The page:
'Painting the Forth Bridge' is a popular saying used to describe a task that is never completed. The expression is based on the idea that since its opening in 1890, the Forth Bridge, one of Scotland's most recognisable landmarks, has been in a continual state of refurbishment owing to its vast size and the intricacies of its structure.
While this is technically not entirely true, it does give an idea of the huge dimensions involved in a bridge which spans the Firth of Forth, the broad estuary north of Edinburgh that lies between the Scottish capital and the county of Fife to the North.
At over 2,500 metres in length, made out of 53,000 tonnes of steel held together by 6.5 million rivets and supported by 92,000 cubic metres of concrete and masonry on both sides, it is one of the great feats of engineering of the late 19th century, a high point in public infrastructure projects in the British Isles. For almost 30 years, the Forth Bridge was the longest cantilever bridge in the world, only surpassed by the Quebec Bridge in 1917.
In 2002, a major course of refurbishment began which ended in December 2011. Unlike previous maintenance efforts, this 9 year process involved blasting all preceding layers of older paint off first, conducting necessary repairs on steel structures and then repainting the entire structure using 230,000 square metres of paint which is expected to last for between 25 and 40 years.
Kieran Dodds was commissioned by Network Rail, the owners of the bridge, and Balfour Beatty, the company tasked with its maintenance, to photograph the final stages of the process and document the work carried out by some of the 1,600 people involved in completing the most comprehensive overhaul of the bridge in its history.During his days - and numerous nights - on the scaffolds and work platforms attached to the bridge in all weathers, Kieran met a number of the workers who gave him their very own, candid insights into the work required to accomplish this feat.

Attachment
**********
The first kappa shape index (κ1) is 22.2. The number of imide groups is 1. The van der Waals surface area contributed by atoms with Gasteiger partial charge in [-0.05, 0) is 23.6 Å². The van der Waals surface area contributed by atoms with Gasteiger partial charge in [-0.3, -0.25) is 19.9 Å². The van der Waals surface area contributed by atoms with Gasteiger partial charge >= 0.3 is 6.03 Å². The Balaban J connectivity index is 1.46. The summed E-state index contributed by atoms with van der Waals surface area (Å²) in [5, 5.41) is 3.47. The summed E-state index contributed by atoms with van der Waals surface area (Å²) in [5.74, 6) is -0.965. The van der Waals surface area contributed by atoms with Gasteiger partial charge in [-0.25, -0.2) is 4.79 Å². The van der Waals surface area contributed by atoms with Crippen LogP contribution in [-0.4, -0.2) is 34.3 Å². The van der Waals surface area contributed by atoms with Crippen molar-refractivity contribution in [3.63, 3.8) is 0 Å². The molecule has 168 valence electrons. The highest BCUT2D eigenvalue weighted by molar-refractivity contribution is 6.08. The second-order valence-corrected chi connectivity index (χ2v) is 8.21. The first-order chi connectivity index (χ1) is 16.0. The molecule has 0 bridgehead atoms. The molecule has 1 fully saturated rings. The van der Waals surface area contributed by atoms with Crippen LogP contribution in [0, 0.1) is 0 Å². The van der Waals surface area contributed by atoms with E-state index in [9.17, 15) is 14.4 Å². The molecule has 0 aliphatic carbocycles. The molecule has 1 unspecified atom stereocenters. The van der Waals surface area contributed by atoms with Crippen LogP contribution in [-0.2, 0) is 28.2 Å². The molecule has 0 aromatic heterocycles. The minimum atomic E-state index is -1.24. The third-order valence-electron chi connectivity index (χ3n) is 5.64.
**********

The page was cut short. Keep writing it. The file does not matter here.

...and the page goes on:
Willie Waddell, abseiler
'At the top members, its about 350ft. It wakes you up in the morning, its a buzz. Sometimes your better no thinking when you are going off the top! .... There's been a few guys who have come to work on the bridge but walked straight back off when they saw it close up. These big rufty (tough) scaffolders cannae handle it.'
Gordon 'Gudge' Hunter, rope access coordinator
'I've been here pretty much since the start. It take a lot of bottle and nerves of steel and the ability to do the job at the end of the rope. I'm really sorry to see the back of it and now we have to walk away and leave it. Its been a huge part of our lives, over half my working life Ive been here.
John Quinn, 61 sprayer/painter
I've been spraying for 30 years but only recently on the bridge. A lot of people think you have to wear a harness but you don't..... The paint soaks through everything so the overalls hang off you with grit, paint and sweat, its not what everyone would do but its good.'
In 2011, the British government nominated the bridge to be included in the register of UNESCO's world heritage sites. A decision is expected by 2015.